A negative feedback loop has stymied investor confidence, Principal Global Investors chief global economist Bob Baur said, leading to a number of flow-on complications for markets.
“It created intense demand for safe-haven assets like U.S. treasury bonds, so interest rates would likely be ultra-low even if the Fed were not pressing yields down with its past bond purchases.
“It means that investors want income from stocks, cash in the ‘here and now’ rather than price appreciation that may or may not come in an uncertain future,” Mr Baur said.
The cost of retirement has also increased against the backdrop of low interest rates, leading households to “worry about not having enough money” and subsequently avoid spending in order to save.
“Stock prices are in record territory, house prices have recovered dramatically, and household net worth is far in record territory; but antsy consumers won’t spend that appreciation so the wealth effect isn’t working,” Mr Baur said
The US Federal Reserve’s (Fed) repeated decisions to keep interest rates on hold to avoid suppressing growth through a premature rate hike further contributed to investor fears, Mr Baur said.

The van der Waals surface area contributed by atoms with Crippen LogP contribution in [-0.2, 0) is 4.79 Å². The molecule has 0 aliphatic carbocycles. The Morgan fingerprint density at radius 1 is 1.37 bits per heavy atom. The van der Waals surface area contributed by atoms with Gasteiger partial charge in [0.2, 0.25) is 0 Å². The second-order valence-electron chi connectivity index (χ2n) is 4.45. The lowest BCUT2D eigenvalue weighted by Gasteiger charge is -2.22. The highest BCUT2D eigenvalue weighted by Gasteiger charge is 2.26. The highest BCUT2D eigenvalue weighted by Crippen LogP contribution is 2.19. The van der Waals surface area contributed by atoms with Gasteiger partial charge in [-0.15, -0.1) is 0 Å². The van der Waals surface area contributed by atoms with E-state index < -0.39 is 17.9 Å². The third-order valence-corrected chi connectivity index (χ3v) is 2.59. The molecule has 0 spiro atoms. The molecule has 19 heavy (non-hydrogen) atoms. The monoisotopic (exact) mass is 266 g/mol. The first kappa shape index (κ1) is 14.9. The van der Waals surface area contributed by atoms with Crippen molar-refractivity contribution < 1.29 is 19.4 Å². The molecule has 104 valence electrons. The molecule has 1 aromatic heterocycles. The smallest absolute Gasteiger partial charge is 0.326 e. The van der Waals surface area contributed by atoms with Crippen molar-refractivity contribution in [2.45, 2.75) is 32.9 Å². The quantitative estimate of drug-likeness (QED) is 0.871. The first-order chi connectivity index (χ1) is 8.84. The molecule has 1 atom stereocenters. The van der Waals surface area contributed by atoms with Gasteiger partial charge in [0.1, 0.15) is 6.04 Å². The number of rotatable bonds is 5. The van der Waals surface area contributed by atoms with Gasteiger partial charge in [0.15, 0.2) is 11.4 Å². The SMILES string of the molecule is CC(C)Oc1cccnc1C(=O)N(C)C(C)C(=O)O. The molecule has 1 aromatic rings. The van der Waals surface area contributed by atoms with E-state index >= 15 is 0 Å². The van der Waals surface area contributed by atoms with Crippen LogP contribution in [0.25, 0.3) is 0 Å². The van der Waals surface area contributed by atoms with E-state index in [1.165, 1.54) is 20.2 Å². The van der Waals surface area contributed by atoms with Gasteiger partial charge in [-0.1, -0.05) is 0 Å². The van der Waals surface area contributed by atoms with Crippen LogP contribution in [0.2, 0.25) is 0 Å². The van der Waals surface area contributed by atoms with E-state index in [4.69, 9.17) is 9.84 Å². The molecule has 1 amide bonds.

“Persistently low yields make people think something is desperately wrong. A lack of rate hikes suggests the Fed has no confidence in the economy,” he said.
“This reinforces existing negative feedback, promotes more savings, discourages workers from re-entering the work force, and keeps capital spending way below trend.”
Mr Baur said breaking this cycle of negative feedback would require a quickening in the pace of wage growth coupled with a pick-up in interest rates, both of which he said are coming.
“The severity of the financial crisis enveloped many with a habitual fear of relapse, but the negative feedback engendered by that angst should fade as the expansion picks up a bit of steam,” he said.
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